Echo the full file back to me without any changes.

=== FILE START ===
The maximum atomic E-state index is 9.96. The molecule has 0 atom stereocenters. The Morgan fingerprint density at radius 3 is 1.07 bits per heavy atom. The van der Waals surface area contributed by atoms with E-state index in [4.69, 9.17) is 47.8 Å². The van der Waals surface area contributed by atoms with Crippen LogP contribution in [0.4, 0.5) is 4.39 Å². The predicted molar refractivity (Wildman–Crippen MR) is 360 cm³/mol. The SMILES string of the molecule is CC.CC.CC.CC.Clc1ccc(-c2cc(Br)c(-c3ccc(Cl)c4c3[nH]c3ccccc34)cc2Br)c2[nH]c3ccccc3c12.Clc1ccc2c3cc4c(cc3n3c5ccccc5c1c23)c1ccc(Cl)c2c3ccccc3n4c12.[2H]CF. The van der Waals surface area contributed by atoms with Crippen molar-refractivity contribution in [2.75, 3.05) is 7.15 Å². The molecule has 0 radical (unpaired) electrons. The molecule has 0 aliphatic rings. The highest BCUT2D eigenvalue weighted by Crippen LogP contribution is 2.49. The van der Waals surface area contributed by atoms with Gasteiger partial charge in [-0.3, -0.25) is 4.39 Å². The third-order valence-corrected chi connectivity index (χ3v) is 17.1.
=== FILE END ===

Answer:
The maximum atomic E-state index is 9.96. The molecule has 0 atom stereocenters. The Morgan fingerprint density at radius 3 is 1.07 bits per heavy atom. The van der Waals surface area contributed by atoms with E-state index in [4.69, 9.17) is 47.8 Å². The van der Waals surface area contributed by atoms with Crippen LogP contribution in [0.4, 0.5) is 4.39 Å². The predicted molar refractivity (Wildman–Crippen MR) is 360 cm³/mol. The SMILES string of the molecule is CC.CC.CC.CC.Clc1ccc(-c2cc(Br)c(-c3ccc(Cl)c4c3[nH]c3ccccc34)cc2Br)c2[nH]c3ccccc3c12.Clc1ccc2c3cc4c(cc3n3c5ccccc5c1c23)c1ccc(Cl)c2c3ccccc3n4c12.[2H]CF. The van der Waals surface area contributed by atoms with Crippen molar-refractivity contribution in [2.75, 3.05) is 7.15 Å². The molecule has 0 radical (unpaired) electrons. The molecule has 0 aliphatic rings. The highest BCUT2D eigenvalue weighted by Crippen LogP contribution is 2.49. The van der Waals surface area contributed by atoms with Gasteiger partial charge in [-0.3, -0.25) is 4.39 Å². The third-order valence-corrected chi connectivity index (χ3v) is 17.1.